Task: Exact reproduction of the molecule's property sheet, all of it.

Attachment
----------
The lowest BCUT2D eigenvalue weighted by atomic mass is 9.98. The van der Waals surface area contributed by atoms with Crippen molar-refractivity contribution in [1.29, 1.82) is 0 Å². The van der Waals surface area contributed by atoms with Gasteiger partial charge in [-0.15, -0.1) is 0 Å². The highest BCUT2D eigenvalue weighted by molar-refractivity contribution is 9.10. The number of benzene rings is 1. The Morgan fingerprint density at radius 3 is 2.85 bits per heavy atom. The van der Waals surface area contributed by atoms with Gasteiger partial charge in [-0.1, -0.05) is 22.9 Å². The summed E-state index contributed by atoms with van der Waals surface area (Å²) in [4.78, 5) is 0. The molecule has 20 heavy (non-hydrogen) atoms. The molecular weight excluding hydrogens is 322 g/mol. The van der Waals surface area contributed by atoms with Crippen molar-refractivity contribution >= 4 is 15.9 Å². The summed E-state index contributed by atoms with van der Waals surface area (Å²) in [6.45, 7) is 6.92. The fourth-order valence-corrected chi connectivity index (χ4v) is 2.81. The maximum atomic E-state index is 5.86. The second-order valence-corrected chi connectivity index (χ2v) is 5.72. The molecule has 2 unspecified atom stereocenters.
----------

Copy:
The lowest BCUT2D eigenvalue weighted by atomic mass is 9.98. The van der Waals surface area contributed by atoms with Crippen molar-refractivity contribution in [1.29, 1.82) is 0 Å². The van der Waals surface area contributed by atoms with Gasteiger partial charge in [-0.15, -0.1) is 0 Å². The highest BCUT2D eigenvalue weighted by molar-refractivity contribution is 9.10. The number of benzene rings is 1. The Morgan fingerprint density at radius 3 is 2.85 bits per heavy atom. The van der Waals surface area contributed by atoms with Gasteiger partial charge in [-0.1, -0.05) is 22.9 Å². The summed E-state index contributed by atoms with van der Waals surface area (Å²) in [4.78, 5) is 0. The molecule has 20 heavy (non-hydrogen) atoms. The molecular weight excluding hydrogens is 322 g/mol. The van der Waals surface area contributed by atoms with Crippen molar-refractivity contribution >= 4 is 15.9 Å². The summed E-state index contributed by atoms with van der Waals surface area (Å²) in [6.45, 7) is 6.92. The fourth-order valence-corrected chi connectivity index (χ4v) is 2.81. The maximum atomic E-state index is 5.86. The second-order valence-corrected chi connectivity index (χ2v) is 5.72. The molecule has 2 unspecified atom stereocenters.